Git remote, fetch, pull and rebase

Developers are often asked to rebase their git branch. There is documentation that describes a lot, but it is rather complicated for people new to git.

GitHub’s documentation describes interactive rebase: About Git rebase - GitHub Docs

However, something that commonly goes wrong is that people rebase on the wrong branch and end up with incorrect histories.

First of all, let’s talk about the environment. You should understand that git has remotes. By default when you clone a repository it creates a remote named origin:

$ git clone https://github.com/theforeman/foreman
Cloning into 'foreman'...
remote: Enumerating objects: 155898, done.
remote: Counting objects: 100% (416/416), done.
remote: Compressing objects: 100% (252/252), done.
remote: Total 155898 (delta 174), reused 292 (delta 145), pack-reused 155482
Receiving objects: 100% (155898/155898), 135.10 MiB | 23.52 MiB/s, done.
Resolving deltas: 100% (104333/104333), done.
$ cd foreman
$ git remote -v
origin	https://github.com/theforeman/foreman (fetch)
origin	git@github.com:theforeman/foreman (push)

You can see I have a different URL to push and pull. That’s an irrelevant detail now, but Git - git-config Documentation exists in case you’re interested.

For now the important part is: there’s a remote named origin that points to GitHub’s theforeman/foreman.

Then you fork it, and add it as a new remote:

$ git remote add ekohl https://github.com/ekohl/foreman
$ git remote -v
ekohl	https://github.com/ekohl/foreman (fetch)
ekohl	git@github.com:ekohl/foreman (push)
origin	https://github.com/theforeman/foreman (fetch)
origin	git@github.com:theforeman/foreman (push)

We can now see there’s a remote named ekohl which points to my fork.

While not needed, it’s also possible to rename origin to something else:

$ git remote rename origin upstream
Renaming remote references: 100% (44/44), done.
$ git remote --verbose
ekohl	https://github.com/ekohl/foreman (fetch)
ekohl	git@github.com:ekohl/foreman (push)
upstream	https://github.com/theforeman/foreman (fetch)
upstream	git@github.com:theforeman/foreman (push)
$ git status
On branch develop
Your branch is up to date with 'upstream/develop'.

nothing to commit, working tree clean

Note how the branch tracking also changed to upstream/develop. This reference is important. To update the references from remote, git fetch is used.

$ git fetch
...
$ git status
On branch develop
Your branch is behind 'upstream/develop' by 1 commit, and can be fast-forwarded.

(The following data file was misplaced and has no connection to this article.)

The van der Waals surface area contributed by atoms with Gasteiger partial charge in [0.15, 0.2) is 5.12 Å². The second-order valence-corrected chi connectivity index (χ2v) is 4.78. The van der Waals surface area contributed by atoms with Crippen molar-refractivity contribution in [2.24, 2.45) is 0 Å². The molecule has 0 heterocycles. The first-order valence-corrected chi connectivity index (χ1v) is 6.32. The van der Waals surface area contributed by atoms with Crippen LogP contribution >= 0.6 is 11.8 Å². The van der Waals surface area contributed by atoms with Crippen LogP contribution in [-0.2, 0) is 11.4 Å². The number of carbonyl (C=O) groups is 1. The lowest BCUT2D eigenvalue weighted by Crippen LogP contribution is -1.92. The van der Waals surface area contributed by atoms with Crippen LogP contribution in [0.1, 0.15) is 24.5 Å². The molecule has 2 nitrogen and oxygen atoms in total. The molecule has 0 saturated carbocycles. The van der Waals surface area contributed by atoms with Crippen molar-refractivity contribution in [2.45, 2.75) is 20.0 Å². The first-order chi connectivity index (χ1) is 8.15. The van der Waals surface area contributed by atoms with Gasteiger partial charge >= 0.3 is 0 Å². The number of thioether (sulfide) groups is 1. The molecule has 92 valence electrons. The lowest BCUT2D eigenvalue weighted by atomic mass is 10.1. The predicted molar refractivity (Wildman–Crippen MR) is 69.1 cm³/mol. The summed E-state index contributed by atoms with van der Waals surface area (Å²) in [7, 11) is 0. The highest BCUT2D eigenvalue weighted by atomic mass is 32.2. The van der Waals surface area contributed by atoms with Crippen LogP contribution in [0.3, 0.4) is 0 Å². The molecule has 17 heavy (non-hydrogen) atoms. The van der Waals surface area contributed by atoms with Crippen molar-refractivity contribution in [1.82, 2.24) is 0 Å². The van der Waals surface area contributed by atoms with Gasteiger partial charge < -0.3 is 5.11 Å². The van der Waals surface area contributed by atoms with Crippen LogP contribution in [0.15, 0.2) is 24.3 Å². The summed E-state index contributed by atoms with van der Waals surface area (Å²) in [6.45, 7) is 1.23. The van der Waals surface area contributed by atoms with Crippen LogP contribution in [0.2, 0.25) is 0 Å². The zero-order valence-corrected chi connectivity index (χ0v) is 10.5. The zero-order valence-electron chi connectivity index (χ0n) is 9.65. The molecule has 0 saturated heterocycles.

(use "git pull" to update your local branch)

nothing to commit, working tree clean

You can see our branch is now behind upstream/develop. If we don’t pull often enough, we fall behind. Now if you work on a branch and rebase on top of develop, you will rebase on the version that’s behind.

One solution to this is to update your develop branch before you rebase.

$ git checkout develop
Switched to branch 'develop'
Your branch is behind 'upstream/develop' by 1 commit, and can be fast-forwarded.
  (use "git pull" to update your local branch)
$ git pull
Updating f2b840906..9b31c9d6b
Fast-forward
 webpack/assets/javascripts/compute_resource/ovirt.js | 6 +++++-
 1 file changed, 5 insertions(+), 1 deletion(-)
$ git status
On branch develop
Your branch is up to date with 'upstream/develop'.

nothing to commit, working tree clean
$ git checkout - # go back to the previous branch
Switched to branch 'my-branch'
$ git rebase develop
Successfully rebased and updated refs/heads/my-branch.

Another approach is to first fetch and then rebase on the remote develop branch.

$ git fetch upstream
...
$ git rebase upstream/develop 
Successfully rebased and updated refs/heads/my-branch.

Note in my examples I used upstream as the remote, but if your remote is named origin that should be used. Check git remote --verbose to know what to use.

Earlier I mentioned branch tracking. With git push --set-upstream you can set up the branch tracking during push. git branch --set-upstream-to=<upstream> can be used to change existing tracking.

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